Twin Peaks refuses to be labelled under one specific genre. You can’t give it a singular classification as you would other TV shows from the ’80s and ’90s — Friends, comedy; The X-Files, science fiction. Et cetera. Twin Peaks isn’t just a crime series, or a drama series. It’s an amalgam of about five different genres, which is precisely why it’s so different and so groundbreaking — it defies categorization. If I were to even attempt to "define" Twin Peaks, I would probably just call it "alternative" or "weird." Very apt.
The show also highlighted the cinematographic potential of TV. With sweeping shots, beautiful lighting and clever camera angles, Twin Peaks proved for the first time that the cinematic quality of TV could equal that of film. Step aside, big screen. Your smaller counterpart will give you a run for yerr money.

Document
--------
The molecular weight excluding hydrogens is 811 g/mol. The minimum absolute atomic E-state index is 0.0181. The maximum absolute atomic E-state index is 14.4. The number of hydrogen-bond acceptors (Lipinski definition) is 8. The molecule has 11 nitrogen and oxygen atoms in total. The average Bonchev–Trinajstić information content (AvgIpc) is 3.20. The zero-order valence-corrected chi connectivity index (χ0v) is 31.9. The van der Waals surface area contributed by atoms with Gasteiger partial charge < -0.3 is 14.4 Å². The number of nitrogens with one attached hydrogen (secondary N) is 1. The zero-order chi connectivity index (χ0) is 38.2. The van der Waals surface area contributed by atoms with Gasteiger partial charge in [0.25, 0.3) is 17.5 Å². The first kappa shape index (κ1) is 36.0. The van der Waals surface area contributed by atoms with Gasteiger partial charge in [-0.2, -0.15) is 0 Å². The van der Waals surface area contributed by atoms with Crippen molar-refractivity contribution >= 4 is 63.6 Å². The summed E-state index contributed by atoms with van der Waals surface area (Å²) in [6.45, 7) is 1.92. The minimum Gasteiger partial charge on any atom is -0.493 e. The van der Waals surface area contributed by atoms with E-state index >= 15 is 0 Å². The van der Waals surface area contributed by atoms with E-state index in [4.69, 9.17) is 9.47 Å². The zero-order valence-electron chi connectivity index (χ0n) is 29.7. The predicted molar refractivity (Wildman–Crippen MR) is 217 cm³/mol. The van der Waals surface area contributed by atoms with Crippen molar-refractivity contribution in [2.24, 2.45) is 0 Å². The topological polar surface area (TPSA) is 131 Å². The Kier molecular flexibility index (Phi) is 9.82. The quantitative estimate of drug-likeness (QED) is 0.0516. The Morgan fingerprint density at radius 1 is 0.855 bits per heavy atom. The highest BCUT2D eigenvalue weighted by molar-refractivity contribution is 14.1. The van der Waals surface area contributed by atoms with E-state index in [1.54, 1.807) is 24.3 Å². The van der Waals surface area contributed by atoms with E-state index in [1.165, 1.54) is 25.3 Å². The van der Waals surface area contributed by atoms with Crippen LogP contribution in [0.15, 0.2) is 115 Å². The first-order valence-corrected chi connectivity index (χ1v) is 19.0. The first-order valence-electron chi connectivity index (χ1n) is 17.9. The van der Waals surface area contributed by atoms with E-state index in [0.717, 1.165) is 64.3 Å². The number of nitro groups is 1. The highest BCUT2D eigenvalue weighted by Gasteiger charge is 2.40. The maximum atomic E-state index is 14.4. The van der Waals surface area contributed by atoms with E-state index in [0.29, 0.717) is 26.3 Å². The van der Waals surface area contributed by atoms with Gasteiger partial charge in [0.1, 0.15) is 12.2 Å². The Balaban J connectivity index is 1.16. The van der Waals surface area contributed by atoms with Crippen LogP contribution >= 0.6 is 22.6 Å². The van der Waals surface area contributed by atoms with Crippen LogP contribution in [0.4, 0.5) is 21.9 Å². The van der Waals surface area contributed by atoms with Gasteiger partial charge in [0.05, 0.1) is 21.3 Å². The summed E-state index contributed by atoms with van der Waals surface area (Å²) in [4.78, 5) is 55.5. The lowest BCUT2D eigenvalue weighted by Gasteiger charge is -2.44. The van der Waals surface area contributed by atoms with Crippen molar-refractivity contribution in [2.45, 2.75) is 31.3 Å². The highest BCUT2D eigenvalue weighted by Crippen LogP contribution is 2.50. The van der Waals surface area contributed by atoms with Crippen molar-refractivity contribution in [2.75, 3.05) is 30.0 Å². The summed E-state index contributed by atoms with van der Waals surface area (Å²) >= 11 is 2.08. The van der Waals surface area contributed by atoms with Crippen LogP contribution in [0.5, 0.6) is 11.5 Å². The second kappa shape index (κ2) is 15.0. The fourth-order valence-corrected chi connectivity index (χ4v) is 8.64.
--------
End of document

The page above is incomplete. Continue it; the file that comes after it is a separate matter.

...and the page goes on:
Time to get onto the specifics. When I think of Twin Peaks, the first thing that comes to mind is Special Agent Dale Cooper (who I will refer to as Cooper from hereon because, lazy). What a wizard of a character. Played by a young and dapper Kyle MacLachlan, Cooper is a straight-laced, slightly OCD thirty-something with a passion for black coffee — “black as midnight on a moonless night,” to be specific. His coffee obsession is the one of the show’s trademark features, the famous line “DAMN fine coffee” quickly becoming a fan-favorite.
Cooper also likes pie, specifically the cherry variety served at Twin Peak’s Double R Diner. “They got a cherry pie here that’ll kill you,” he states at one point. (Sidenote: You can visit the diner used in the show, which is located in North Bend, Washington. A huge sign outside advertises "Home of Twin Peaks' Cherry Pie," and the interior is decorated with images from the show. I went and it was magical.)